Deconstructing Barbenheimer

Sabin Muzaffar writes on how creators of art forms are failing their audiences by working within a broken system, crippling imaginative thought and critical thinking.
Deconstructing Barbenheimer
Images: Wikipedia
Warning: Spoilers ahead for a host of movies and TV series – Barbie, Oppenheimer and Game of Thrones. Tread with caution!


Today, I watched/heard a most stirring speech and it almost made me shed a tear – well, almost!

It goes like this:

It is literally impossible to be a woman. You are so beautiful, and so smart, and it kills me that you don’t think you’re good enough. Like, we have to always be extraordinary, but somehow we’re always doing it wrong. 

You have to be thin, but not too thin. And you can never say you want to be thin. You have to say you want to be healthy, but also you have to be thin. You have to have money, but you can’t ask for money because that’s crass. You have to be a boss, but you can’t be mean. You have to lead, but you can’t squash other people’s ideas. You’re supposed to love being a mother, but don’t talk about your kids all the damn time. You have to be a career woman, but also always be looking out for other people. You have to answer for men’s bad behavior, which is insane, but if you point that out, you’re accused of complaining. You’re supposed to stay pretty for men, but not so pretty that you tempt them too much or that you threaten other women because you’re supposed to be a part of the sisterhood. But always stand out and always be grateful. But never forget that the system is rigged. So find a way to acknowledge that but also always be grateful. You have to never get old, never be rude, never show off, never be selfish, never fall down, never fail, never show fear, never get out of line. It’s too hard! It’s too contradictory and nobody gives you a medal or says thank you! And it turns out in fact that not only are you doing everything wrong, but also everything is your fault.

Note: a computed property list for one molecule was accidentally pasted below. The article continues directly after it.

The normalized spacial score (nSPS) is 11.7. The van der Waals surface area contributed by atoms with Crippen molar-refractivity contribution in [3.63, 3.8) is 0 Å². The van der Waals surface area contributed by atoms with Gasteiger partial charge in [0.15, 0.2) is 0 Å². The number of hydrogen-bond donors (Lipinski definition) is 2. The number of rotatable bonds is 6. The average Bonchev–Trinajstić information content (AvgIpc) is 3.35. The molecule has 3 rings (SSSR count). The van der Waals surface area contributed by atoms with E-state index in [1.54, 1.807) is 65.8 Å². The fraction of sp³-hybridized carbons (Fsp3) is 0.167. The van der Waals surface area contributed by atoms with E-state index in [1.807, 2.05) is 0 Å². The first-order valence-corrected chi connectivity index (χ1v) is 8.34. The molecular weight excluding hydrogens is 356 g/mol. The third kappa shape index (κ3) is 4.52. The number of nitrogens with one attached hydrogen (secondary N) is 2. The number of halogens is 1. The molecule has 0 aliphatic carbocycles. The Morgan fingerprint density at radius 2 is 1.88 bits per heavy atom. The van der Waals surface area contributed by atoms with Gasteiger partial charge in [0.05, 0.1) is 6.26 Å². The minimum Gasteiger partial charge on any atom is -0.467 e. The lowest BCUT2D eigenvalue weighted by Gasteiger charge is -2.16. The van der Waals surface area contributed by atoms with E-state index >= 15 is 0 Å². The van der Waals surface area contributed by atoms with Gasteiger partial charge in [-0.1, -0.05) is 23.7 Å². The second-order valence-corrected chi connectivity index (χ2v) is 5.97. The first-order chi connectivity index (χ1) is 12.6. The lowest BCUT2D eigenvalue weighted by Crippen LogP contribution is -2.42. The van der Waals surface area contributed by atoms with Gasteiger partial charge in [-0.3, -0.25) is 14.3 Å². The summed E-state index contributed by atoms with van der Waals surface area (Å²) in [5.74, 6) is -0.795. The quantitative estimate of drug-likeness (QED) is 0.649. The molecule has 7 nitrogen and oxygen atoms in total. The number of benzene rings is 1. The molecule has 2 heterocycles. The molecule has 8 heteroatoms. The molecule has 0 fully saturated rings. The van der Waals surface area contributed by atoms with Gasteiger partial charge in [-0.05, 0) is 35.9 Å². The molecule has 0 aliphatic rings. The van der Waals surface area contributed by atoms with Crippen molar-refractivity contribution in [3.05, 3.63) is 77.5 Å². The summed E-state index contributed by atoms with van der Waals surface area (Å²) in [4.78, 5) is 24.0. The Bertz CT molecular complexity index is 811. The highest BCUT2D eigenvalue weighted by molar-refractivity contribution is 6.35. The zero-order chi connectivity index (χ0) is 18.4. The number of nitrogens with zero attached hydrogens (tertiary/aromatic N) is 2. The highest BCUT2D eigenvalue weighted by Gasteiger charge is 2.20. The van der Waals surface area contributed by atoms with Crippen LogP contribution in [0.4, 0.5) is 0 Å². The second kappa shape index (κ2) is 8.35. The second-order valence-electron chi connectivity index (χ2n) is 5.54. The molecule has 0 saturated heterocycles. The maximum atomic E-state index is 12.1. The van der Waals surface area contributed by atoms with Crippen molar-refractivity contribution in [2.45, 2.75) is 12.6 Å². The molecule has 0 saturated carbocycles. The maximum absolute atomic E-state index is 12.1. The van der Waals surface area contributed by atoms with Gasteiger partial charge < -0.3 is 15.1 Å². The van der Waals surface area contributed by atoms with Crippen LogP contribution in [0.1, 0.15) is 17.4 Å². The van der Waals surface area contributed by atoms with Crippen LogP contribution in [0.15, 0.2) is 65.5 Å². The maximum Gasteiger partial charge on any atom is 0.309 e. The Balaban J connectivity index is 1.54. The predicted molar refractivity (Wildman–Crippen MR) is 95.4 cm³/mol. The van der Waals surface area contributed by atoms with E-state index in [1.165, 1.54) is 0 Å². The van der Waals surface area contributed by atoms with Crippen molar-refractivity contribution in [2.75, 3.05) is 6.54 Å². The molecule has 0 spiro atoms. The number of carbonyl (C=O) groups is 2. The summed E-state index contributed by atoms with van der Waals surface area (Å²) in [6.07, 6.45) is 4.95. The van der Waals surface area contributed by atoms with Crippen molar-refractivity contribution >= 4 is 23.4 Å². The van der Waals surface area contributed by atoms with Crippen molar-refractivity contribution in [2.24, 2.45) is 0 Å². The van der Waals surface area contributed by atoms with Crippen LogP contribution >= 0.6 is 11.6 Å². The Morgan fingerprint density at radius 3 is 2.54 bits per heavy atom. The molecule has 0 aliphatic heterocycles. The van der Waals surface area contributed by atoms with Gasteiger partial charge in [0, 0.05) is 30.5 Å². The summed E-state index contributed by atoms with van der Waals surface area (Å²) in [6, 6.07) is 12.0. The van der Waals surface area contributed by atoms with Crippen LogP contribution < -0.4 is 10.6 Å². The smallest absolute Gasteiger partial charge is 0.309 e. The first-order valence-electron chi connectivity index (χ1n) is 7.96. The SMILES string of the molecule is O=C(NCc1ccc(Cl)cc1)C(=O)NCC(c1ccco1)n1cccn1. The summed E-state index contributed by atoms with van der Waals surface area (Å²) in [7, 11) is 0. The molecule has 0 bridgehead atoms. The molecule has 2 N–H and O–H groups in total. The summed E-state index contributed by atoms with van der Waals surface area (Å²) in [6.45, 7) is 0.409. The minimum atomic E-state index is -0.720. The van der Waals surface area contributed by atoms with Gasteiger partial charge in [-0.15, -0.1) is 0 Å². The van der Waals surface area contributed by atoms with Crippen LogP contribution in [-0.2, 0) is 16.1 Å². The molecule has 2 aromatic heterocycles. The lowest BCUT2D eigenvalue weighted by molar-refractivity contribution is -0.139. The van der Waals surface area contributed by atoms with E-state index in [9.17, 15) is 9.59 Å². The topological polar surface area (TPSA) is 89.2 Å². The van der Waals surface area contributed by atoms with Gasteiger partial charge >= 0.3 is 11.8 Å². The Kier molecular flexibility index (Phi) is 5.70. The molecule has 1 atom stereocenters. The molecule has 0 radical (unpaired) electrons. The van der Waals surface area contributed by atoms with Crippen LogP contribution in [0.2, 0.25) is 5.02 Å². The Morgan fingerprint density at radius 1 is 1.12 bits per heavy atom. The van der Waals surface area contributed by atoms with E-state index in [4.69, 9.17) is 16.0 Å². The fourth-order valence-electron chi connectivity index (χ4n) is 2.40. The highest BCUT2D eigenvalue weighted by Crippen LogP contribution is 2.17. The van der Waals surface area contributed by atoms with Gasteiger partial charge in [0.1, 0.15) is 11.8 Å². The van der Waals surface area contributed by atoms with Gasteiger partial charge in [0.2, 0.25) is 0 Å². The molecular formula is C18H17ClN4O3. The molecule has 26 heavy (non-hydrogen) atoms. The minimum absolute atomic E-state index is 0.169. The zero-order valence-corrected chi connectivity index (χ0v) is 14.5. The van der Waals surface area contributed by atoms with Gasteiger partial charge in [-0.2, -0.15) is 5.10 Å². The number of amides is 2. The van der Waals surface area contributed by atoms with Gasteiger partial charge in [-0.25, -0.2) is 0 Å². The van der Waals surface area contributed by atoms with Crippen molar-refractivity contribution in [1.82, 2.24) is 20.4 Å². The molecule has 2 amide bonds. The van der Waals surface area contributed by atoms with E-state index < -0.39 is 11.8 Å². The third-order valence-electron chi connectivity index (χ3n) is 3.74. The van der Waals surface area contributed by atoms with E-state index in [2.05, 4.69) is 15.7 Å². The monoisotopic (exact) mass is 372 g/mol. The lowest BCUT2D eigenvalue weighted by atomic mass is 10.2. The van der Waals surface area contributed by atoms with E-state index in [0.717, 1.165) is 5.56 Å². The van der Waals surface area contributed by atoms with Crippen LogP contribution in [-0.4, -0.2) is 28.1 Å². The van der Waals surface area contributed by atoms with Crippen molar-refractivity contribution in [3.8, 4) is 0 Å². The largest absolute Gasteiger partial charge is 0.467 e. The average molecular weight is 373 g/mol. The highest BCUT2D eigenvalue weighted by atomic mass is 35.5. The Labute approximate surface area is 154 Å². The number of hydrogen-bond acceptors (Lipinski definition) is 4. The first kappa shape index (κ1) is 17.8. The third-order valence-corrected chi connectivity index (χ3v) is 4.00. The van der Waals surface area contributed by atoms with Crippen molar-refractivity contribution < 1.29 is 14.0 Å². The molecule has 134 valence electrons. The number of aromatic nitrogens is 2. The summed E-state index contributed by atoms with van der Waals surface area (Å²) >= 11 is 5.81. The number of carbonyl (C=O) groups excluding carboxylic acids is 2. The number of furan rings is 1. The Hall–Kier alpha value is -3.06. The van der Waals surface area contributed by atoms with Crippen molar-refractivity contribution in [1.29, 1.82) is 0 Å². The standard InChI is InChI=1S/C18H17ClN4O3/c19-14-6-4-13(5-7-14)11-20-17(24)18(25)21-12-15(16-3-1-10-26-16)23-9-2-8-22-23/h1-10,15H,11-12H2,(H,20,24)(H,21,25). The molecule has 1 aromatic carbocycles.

I’m just so tired of watching myself and every single other woman tie herself into knots so that people will like us. And if all of that is also true for a doll just representing women, then I don’t even know.

Had this been 2014, this monologue may possibly have had a different impression on me. Certainly acknowledging that each word holds more than an ounce of truth and not belittling any lived experience out of my own privilege, the conversation – to me – now does seem a tad bit reductive.

Barbie’s story begins with miserable looking little girls playing mommies to their baby dolls dressed in mousy unattractive attires until a new, fantastical looking doll makes her glorious descent and inspires all of them. – either ironing clothes or brushing their pretend babies’ hair – to violently smash (the patriarchy?) the living daylights out of the plastic playthings. In all honesty, while this seemed somewhat unsettling, a little voice inside still expressed hope. This was perhaps the beginning of something new – an alternate – where ideas such as men make war, let women make peace do not pit one gender against the other. An alternative where narratives are not created in mere binary terms.